The FINA Technical Swimming Congress, with 134 of FINA’s 200+ federations present to vote, met on Thursday morning in Barcelona to decide on some of the more potentially-monumental rules changes, and the biggest news they dropped was that there was no new news on the underwater dolphin kicks on breaststroke.
Specifically, FINA announced that “The rules on breaststroke concerning the start and the turn remain as in the present rulebook.”
This rejects several proposals to try to clean up the underwater dolphin kicks, including the implementation of underwater cameras (still under deliberation) and a proposal (that seemed to have a lot of backing within the highest levels of FINA) to allow unlimited dolphin kicks off of the start, and then revert to current rules off of other walls.
For now, FINA will continue to rely on the eyes of its officials, despite several very high-profile, and blatant, examples where they missed multiple kicks, including a large part of last year’s Olympic 100 meter final.
They are also for the first time recognizing Mixed Relays, which will be made up of two men and two women. FINA will begin recognizing World Records in those events, and expect to see them on the World Championship schedule as soon as 2015 (as the European Championships have already committed to include them).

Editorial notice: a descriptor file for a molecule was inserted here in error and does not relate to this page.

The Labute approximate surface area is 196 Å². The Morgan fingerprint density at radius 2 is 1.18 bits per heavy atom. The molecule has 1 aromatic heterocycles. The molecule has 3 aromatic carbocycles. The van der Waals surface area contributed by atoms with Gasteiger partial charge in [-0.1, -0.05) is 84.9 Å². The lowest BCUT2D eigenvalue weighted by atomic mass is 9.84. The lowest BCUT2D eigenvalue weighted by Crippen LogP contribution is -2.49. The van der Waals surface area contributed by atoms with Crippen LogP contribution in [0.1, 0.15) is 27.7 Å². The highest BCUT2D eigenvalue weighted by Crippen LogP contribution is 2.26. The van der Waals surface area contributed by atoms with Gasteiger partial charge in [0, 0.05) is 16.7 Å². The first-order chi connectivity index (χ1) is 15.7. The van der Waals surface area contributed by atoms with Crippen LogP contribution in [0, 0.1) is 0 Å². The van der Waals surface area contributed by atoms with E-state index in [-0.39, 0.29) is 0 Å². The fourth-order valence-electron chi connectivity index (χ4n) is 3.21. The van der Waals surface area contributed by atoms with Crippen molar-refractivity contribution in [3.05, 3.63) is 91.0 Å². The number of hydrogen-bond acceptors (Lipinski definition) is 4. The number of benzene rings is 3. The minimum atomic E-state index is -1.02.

Keep in mind that even leadoff splits from those relays, because of the advantages possible of women drafting off of men, will not be allowed for records or entry times; this came up in a race where Libby Trickett once broke a WR leading off a co-ed relay while drafting on Michael Phelps.
FINA will also begin recognizing World Records in the 200 free, 200 medley, and co-ed versions of each relay in short course meters. These 200 meter relay events have proven highly popular at Short Course European Championship meets. These events are expected to be included in the 2014 World Short Course Championships.
FINA has not yet released their full decisions, and there were a number of other fairly significant proposals on the table. Read a summary of the most notable here.